Around 50 churchgoers from various denominations held a Sunrise Prayer Service alongside a section of the border wall in Hidalgo on Saturday.
They prayed and sang hymns for nations, national leaders, including President Trump, law enforcement and peace officers and for the humanitarian treatment of immigrants.
“There is so much unease and unrest in our community. We hear it in our churches, through our pastors, and from our neighbors. Sometimes we feel helpless. But, we shouldn’t. There are things that we can do. The one thing we can do is pray,” said San Juanita Sanchez, one of the organizers of the prayer service.
Sanchez is mayor of San Juan. However, for this event she spoke as a member of St. John the Baptist Catholic Church in San Juan and as a member of the Missionary Oblates of Mary Immaculate. Sanchez said the prayer service had the blessing of Bishop Daniel Flores.
“What we can do is gather in solidarity, as a community of members from various churches and pray for our nation, pray for our president, for our law enforcement, and of course, for a humanitarian resolution to this immigration issue,” Sanchez said.
“We offer these prayers in the hope that the folks in Washington can understand that when it comes to immigration. we see the faces, we know the families, we know their names. We want Washington to know that when they pass a law, it affects families, it affects human beings, people who are part of our community.”
Asked why the parishioners chose to pray alongside the border wall, Sanchez said: “This is where the immigrants that decide to come to the United States, make their transitions. This is where our government wants to put their personnel. This is where the wall we keep hearing about is going to be built. We come to areas where we see division, by means of a wall. But we also come to see that there are no walls when it comes to unity and prayer.”
Four petitions were offered. The song accompanying the prayers for the nation’s leaders was Sumerjeme. The song accompanying the prayers for all nations was Porque Tengo Miedo. The song accompanying the prayers for law enforcement and peace officers was Un Dia a La Vez. The song accompanying the prayers for the humanitarian treatment of all immigrants was Alaba a Dios.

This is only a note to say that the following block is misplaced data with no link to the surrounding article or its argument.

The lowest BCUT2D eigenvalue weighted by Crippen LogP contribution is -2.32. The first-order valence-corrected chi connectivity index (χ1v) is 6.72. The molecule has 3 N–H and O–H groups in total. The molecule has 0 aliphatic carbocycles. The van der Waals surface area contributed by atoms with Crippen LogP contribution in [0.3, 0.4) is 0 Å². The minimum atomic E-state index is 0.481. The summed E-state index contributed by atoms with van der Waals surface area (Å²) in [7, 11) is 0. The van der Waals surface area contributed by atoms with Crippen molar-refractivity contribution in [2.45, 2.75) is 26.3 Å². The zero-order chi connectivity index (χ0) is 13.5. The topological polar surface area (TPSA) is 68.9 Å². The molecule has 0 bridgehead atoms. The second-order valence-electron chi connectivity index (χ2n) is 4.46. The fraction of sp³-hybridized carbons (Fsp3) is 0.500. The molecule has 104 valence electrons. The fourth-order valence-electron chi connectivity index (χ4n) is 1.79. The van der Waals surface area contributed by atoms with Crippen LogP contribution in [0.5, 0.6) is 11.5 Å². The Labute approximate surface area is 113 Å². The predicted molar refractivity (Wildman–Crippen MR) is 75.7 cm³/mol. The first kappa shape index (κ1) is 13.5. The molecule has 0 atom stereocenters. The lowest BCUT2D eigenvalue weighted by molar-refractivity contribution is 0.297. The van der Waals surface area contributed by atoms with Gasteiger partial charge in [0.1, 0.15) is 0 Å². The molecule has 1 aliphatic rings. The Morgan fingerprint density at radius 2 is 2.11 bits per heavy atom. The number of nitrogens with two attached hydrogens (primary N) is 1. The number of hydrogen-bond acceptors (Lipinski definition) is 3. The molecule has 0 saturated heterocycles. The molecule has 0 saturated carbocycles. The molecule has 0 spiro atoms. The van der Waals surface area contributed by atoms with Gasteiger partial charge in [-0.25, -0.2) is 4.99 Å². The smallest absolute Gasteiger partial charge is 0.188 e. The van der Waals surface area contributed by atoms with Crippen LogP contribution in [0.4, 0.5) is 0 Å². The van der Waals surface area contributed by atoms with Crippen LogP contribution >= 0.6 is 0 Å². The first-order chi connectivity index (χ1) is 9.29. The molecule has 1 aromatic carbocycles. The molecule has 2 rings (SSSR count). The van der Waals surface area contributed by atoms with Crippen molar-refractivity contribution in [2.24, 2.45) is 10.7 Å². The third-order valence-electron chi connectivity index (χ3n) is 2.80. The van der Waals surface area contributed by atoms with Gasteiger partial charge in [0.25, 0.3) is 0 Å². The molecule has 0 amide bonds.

At the end of the service, Martha Sanchez, a community organizer with La Unión del Pueblo Entero, announced that her group, in association with Texas RioGrande Legal Aid, would be holding three workshops next week to educate undocumented immigrants on what to do if they are aprehended by Border Patrol or ICE.
The workshops are being held in Alamo, Weslaco and Edinburg.
“These workshops are very important,” said San Juanita Sanchez. “A lot of times when there is fear, it is because of the unknown. It is because of a lack of knowledge. We are very grateful to organizations like LUPE that are trying to empower the immigrant, to help them understand what rights they have, so they know what to do if they are challenged. It is very important.”
Editor’s Note: Like La Unión del Pueblo Entero, Valley Interfaith has been holding workshops to help educate immigrant families on what to do if they are picked by Border Patrol or ICE. Valley Interfaith asked that the dates and times of these workshops, and churches that are hosting them, not be published for fear that ICE may show up. The Rio Grande Guardian respected that wish and for this reason is not publishing the venues for the LUPE workshops.